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Wednesday, January 2, 2013

Fiscal Cliff Deal:
Republicans Break No Tax Increase Pledge

Title Card

In my opinion, we are well and truly screwed. Every member of the Republican House who voted for this legislation should be replaced in the next primary election. Now, the news...



Transcript:

11:20 P.M. EST

THE PRESIDENT: Happy New Year, everybody.

AUDIENCE: Happy New Year, Mr. President.

THE PRESIDENT: A central promise of my campaign for President was to change the tax code that was too skewed towards the wealthy at the expense of working middle-class Americans. Tonight we've done that. Thanks to the votes of Democrats and Republicans in Congress, I will sign a law that raises taxes on the wealthiest 2 percent of Americans while preventing a middle-class tax hike that could have sent the economy back into recession and obviously had a severe impact on families all across America.

I want to thank all the leaders of the House and Senate. In particular, I want to thank the work that was done by my extraordinary Vice President Joe Biden, as well as Leader Harry Reid, Speaker Boehner, Nancy Pelosi, and Mitch McConnell. Everybody worked very hard on this and I appreciate it. And, Joe, once again, I want to thank you for your great work.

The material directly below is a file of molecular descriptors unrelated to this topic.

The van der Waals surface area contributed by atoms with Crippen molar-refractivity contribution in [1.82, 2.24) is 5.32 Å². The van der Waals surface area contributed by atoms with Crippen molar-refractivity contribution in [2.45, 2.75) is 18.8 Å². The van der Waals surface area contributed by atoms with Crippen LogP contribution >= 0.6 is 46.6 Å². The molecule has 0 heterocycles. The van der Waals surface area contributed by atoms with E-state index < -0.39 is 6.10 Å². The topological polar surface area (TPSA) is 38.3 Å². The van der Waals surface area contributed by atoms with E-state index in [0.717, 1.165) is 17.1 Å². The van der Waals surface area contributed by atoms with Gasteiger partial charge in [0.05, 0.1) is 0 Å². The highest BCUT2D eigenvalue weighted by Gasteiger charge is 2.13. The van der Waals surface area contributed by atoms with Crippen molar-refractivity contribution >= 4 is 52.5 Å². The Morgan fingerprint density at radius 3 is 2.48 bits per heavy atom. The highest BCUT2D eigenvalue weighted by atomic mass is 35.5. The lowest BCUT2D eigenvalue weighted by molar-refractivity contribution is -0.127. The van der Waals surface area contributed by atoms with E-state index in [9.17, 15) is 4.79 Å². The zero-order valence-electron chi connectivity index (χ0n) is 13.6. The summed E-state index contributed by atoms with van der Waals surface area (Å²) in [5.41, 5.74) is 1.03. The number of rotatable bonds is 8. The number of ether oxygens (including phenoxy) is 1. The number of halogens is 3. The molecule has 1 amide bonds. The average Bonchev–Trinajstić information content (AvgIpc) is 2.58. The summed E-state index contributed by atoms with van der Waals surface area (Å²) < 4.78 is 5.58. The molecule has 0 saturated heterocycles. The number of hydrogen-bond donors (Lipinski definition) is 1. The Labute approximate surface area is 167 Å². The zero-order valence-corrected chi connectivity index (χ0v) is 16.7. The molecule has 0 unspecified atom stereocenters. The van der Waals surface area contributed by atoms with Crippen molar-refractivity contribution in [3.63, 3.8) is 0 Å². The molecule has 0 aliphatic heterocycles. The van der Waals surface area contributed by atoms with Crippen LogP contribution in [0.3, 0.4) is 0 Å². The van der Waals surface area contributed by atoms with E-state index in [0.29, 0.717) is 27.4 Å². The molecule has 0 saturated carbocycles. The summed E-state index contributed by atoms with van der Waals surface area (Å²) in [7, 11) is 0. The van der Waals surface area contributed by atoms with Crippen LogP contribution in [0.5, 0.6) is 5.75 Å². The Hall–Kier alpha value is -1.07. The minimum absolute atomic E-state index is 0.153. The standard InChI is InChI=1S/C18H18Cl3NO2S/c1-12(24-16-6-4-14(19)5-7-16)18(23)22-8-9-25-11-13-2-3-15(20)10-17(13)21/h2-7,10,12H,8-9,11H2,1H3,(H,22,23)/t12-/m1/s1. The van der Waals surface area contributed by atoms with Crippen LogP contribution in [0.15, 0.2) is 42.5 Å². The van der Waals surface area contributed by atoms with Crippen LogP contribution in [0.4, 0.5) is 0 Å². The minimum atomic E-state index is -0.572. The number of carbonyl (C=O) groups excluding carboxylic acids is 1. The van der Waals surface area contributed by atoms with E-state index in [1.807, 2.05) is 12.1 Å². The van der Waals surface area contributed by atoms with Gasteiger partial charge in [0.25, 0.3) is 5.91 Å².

Under this law, more than 98 percent of Americans and 97 percent of small businesses will not see their income taxes go up. Millions of families will continue to receive tax credits to help raise their kids and send them to college. Companies will continue to receive tax credits for the research that they do, the investments they make, and the clean energy jobs that they create. And 2 million Americans who are out of work but out there looking, pounding the pavement every day, are going to continue to receive unemployment benefits as long as they’re actively looking for a job.

But I think we all recognize this law is just one step in the broader effort to strengthen our economy and broaden opportunity for everybody. The fact is the deficit is still too high, and we're still investing too little in the things that we need for the economy to grow as fast as it should.